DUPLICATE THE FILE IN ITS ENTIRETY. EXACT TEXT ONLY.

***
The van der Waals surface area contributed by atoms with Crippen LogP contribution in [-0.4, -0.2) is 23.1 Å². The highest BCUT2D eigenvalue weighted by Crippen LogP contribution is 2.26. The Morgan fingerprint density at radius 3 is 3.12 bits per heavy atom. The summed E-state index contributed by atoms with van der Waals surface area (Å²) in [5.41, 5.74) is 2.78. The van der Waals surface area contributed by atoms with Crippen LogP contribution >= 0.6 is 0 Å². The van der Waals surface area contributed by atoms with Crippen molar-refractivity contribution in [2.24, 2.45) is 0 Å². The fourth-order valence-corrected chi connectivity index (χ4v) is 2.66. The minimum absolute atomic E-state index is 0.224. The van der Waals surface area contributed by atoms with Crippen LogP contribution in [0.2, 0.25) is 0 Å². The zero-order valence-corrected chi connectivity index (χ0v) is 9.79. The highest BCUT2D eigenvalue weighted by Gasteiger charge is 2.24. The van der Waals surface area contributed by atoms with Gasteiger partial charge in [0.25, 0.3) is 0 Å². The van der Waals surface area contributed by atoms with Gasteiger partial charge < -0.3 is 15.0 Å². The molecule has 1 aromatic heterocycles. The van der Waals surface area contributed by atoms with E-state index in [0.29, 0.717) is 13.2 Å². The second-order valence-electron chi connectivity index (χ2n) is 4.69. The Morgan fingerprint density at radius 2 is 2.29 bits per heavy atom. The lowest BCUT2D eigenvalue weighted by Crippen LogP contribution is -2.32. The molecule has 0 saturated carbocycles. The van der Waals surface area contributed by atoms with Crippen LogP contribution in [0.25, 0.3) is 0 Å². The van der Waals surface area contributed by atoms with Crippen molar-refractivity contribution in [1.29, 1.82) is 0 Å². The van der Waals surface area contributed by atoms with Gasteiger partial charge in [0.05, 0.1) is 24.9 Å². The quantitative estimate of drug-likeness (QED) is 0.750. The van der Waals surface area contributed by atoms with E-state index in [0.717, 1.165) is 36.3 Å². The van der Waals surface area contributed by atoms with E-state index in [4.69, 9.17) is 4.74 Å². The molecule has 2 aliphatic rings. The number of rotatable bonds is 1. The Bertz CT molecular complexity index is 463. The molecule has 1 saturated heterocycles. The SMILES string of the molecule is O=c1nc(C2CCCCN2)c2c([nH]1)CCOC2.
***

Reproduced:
The van der Waals surface area contributed by atoms with Crippen LogP contribution in [-0.4, -0.2) is 23.1 Å². The highest BCUT2D eigenvalue weighted by Crippen LogP contribution is 2.26. The Morgan fingerprint density at radius 3 is 3.12 bits per heavy atom. The summed E-state index contributed by atoms with van der Waals surface area (Å²) in [5.41, 5.74) is 2.78. The van der Waals surface area contributed by atoms with Crippen LogP contribution >= 0.6 is 0 Å². The van der Waals surface area contributed by atoms with Crippen molar-refractivity contribution in [2.24, 2.45) is 0 Å². The fourth-order valence-corrected chi connectivity index (χ4v) is 2.66. The minimum absolute atomic E-state index is 0.224. The van der Waals surface area contributed by atoms with Crippen LogP contribution in [0.2, 0.25) is 0 Å². The zero-order valence-corrected chi connectivity index (χ0v) is 9.79. The highest BCUT2D eigenvalue weighted by Gasteiger charge is 2.24. The van der Waals surface area contributed by atoms with Gasteiger partial charge in [0.25, 0.3) is 0 Å². The van der Waals surface area contributed by atoms with Gasteiger partial charge < -0.3 is 15.0 Å². The molecule has 1 aromatic heterocycles. The van der Waals surface area contributed by atoms with E-state index in [0.29, 0.717) is 13.2 Å². The second-order valence-electron chi connectivity index (χ2n) is 4.69. The Morgan fingerprint density at radius 2 is 2.29 bits per heavy atom. The lowest BCUT2D eigenvalue weighted by Crippen LogP contribution is -2.32. The molecule has 0 saturated carbocycles. The van der Waals surface area contributed by atoms with Crippen LogP contribution in [0.25, 0.3) is 0 Å². The van der Waals surface area contributed by atoms with Crippen molar-refractivity contribution in [1.29, 1.82) is 0 Å². The van der Waals surface area contributed by atoms with Gasteiger partial charge in [0.05, 0.1) is 24.9 Å². The quantitative estimate of drug-likeness (QED) is 0.750. The van der Waals surface area contributed by atoms with E-state index in [0.717, 1.165) is 36.3 Å². The van der Waals surface area contributed by atoms with E-state index in [4.69, 9.17) is 4.74 Å². The molecule has 2 aliphatic rings. The number of rotatable bonds is 1. The Bertz CT molecular complexity index is 463. The molecule has 1 saturated heterocycles. The SMILES string of the molecule is O=c1nc(C2CCCCN2)c2c([nH]1)CCOC2.